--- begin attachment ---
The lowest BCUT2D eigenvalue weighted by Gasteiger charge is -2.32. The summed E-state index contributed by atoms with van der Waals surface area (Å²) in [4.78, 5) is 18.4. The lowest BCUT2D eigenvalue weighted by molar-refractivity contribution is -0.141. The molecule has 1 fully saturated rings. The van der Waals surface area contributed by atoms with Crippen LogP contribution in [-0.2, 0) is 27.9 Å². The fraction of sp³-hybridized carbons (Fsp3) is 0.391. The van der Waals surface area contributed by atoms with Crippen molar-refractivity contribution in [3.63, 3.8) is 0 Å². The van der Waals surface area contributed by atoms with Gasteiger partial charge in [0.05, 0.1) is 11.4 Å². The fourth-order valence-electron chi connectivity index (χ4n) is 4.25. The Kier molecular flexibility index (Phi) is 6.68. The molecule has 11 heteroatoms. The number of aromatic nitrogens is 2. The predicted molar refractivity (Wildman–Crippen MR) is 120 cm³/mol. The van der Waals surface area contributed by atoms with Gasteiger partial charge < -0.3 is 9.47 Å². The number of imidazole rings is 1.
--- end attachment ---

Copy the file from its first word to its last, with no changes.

The lowest BCUT2D eigenvalue weighted by Gasteiger charge is -2.32. The summed E-state index contributed by atoms with van der Waals surface area (Å²) in [4.78, 5) is 18.4. The lowest BCUT2D eigenvalue weighted by molar-refractivity contribution is -0.141. The molecule has 1 fully saturated rings. The van der Waals surface area contributed by atoms with Crippen LogP contribution in [-0.2, 0) is 27.9 Å². The fraction of sp³-hybridized carbons (Fsp3) is 0.391. The van der Waals surface area contributed by atoms with Crippen molar-refractivity contribution in [3.63, 3.8) is 0 Å². The van der Waals surface area contributed by atoms with Gasteiger partial charge in [0.05, 0.1) is 11.4 Å². The fourth-order valence-electron chi connectivity index (χ4n) is 4.25. The Kier molecular flexibility index (Phi) is 6.68. The molecule has 11 heteroatoms. The number of aromatic nitrogens is 2. The predicted molar refractivity (Wildman–Crippen MR) is 120 cm³/mol. The van der Waals surface area contributed by atoms with Gasteiger partial charge < -0.3 is 9.47 Å². The number of imidazole rings is 1.